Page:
Several studies have attempted to investigate a possible connection by comparing populations of vaccinated SIDS victims against unvaccinated SIDS victims. One of the earliest large scale studies, published in 2001 in the BMJ, surveyed populations of infants in five regions of England and concluded that "Immunisation does not lead to sudden unexpected death in infancy, and the direction of the relation is towards protection rather than risk."
A similar study conducted in the United States in 2001 using data collected between 1990-1997 from the CDC’s Vaccine Adverse Event Reporting System also found no causal relationship, noting that the time period studied actually showed an increase in vaccination but a decrease in SIDS cases.
Later studies published in 2007 also demonstrated a lack of a causal relationship between SIDS and vaccination, and they even suggested that vaccinations provided a protective effect against SIDS. Although the protective element remains a subject of debate, more recent work has continued to confirm a lack of association between vaccination and SIDS.
A VAERS-based study published in 2015 that used death- after-vaccination reports from 1997 through 2013 documented (similar to the 2001 study) a continued decline in deaths from SIDS in the United States and, once again, no correlation between vaccination and SIDS:
No concerning pattern was noted among death reports submitted to VAERS during 1997–2013. The main causes of death were consistent with the most common causes of death in the US population.
Because SIDS peaks at a time when children are receiving many recommended vaccinations, it would not be unexpected to observe a coincidental close temporal relationship between vaccination and SIDS.
Despite Elizabeth’s derision at the use of the term "coincidence," it should be noted that given the high numbers of children vaccinated in the world, an infant death occurring 24-48 hours after a vaccination by chance alone — in small numbers — is highly probable on an annual basis. A 2005 study published in the journal Pediatrics investigated this question for the population of Australian children and found that:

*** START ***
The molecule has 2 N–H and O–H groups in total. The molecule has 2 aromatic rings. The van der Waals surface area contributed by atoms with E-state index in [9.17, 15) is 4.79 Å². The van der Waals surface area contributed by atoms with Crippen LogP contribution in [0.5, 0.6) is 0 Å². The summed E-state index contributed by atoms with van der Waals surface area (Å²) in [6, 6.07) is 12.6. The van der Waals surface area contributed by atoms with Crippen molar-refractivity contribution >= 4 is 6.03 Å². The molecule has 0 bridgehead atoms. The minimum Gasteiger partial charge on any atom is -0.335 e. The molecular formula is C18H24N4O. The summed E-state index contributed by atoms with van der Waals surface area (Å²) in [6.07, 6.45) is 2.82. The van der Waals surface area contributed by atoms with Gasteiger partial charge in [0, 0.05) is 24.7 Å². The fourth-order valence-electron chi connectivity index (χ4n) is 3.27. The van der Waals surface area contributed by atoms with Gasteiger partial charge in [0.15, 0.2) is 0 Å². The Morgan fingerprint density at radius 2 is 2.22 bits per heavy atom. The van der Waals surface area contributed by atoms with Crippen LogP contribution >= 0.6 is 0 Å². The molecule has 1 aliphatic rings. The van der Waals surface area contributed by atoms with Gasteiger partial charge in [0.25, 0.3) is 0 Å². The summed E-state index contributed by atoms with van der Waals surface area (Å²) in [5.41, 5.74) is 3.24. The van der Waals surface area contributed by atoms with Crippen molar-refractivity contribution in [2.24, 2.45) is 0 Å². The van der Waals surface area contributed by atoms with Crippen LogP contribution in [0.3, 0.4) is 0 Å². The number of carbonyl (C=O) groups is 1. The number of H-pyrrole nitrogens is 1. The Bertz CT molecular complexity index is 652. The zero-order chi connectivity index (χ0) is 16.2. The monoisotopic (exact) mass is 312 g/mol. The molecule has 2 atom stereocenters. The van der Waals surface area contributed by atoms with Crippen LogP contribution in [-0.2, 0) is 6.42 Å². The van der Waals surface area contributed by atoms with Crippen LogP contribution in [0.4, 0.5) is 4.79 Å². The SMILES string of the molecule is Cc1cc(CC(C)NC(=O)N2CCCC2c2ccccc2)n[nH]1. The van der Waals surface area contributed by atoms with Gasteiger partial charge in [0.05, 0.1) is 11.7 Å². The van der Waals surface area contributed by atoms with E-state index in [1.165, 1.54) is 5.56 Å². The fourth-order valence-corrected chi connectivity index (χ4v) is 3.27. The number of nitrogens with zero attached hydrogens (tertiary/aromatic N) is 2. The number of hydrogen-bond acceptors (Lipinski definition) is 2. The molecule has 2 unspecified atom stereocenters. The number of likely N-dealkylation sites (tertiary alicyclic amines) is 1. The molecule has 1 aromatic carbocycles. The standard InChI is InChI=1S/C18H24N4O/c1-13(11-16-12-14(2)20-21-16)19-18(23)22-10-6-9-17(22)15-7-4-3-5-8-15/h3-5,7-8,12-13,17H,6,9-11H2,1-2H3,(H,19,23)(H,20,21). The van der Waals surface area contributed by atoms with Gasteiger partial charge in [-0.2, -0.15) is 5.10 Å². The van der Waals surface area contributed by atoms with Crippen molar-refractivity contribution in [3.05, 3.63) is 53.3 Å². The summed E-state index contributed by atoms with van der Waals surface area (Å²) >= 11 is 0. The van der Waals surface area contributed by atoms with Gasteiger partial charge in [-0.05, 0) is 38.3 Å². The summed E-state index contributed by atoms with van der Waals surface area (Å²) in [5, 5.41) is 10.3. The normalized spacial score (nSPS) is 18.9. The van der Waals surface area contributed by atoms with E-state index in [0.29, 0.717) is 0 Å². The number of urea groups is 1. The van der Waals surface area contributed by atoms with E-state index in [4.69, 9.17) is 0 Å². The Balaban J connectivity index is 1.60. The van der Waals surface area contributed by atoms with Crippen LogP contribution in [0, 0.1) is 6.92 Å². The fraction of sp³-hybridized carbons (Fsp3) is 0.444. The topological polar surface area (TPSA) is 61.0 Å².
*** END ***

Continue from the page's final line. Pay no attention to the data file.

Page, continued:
The overall estimated probability of vaccination within the last 24 hours for a child who has died of SIDS in Australia is estimated as 1.3%. In the last 48 hours, it is 2.6%. With the average number of SIDS deaths for the period 1997-2001 equal to 130 cases per year, we estimated that a case of SIDS will occur when vaccination was given in the last 24 hours in 1.7 cases per year and within 48 hours in 3.5 cases.
That the specific infant death event discussed here involved two simultaneous cases of SIDS, of course, makes that Turkish tragedy more rare — but not quite as rare of Elizabeth suggests. That’s because the probability of SIDS is higher for twins in general, and much higher for an infant whose twin sibling has been a victim of SIDS, as noted in the case report:
In [a 2005 study looking at Danish birth and death records from 1995-1998] the incidence of SIDS was 82% higher in twins as compared to singletons. The excess was especially prominent in term infants. The probability of a 2nd twin dying of SIDS, given that at least one twin had died of SIDS was 4.9 times higher than the overall risk of a twin dying of SIDS.
Avoiding any mention of these significant factors was not the most egregious omission Elizabeth made in her article, however. That award goes to her neglecting to mention the mother’s family history of SIDS, also described in the case report:
There is always the possibility of some familial metabolic or other genetic disease. When the familial history of the mother is explored; the mother’s mother had 3 twin births to 6 children, of whom 5 died sometime after the delivery. And the mother’s own twin sibling and the twins of the uncle of the mother also died.
Although samples were collected to test this line of inquiry, the Turkish government did not pursue it due to a lack of facilities and cost. This factor, the researchers argued, was the largest limitation to their study (and study limitations are typically a factor mentioned in objective coverage of scientific papers).
We reached out to Elizabeth to inquire whether she had read this portion of the paper (or anything more than its abstract), and if so, what her thoughts were on the probability of genetic mechanisms (rather than vaccinations) being responsible for the infants' deaths. A response from her "part-time assistant" stated “Erin has read the entire paper” but provided no further comment.
Elizabeth did an impressive job of reporting a misleadingly minimum amount of factual information about a tragic event in an effort to support claims of a link between vaccinations and SIDS — claims that have been repeatedly rejected (and rejected and rejected and rejected and rejected and rejected) by the scientific community.
Elizabeth attempted to advance her biased viewpoint not by offering false data or overt lies, but by the deliberate omission of any information — genetic history, the time and location of the event, the relationship between twinning and SIDs, and the massive body of research addressing the subject — contrary to her preferred anti-vaccination narrative.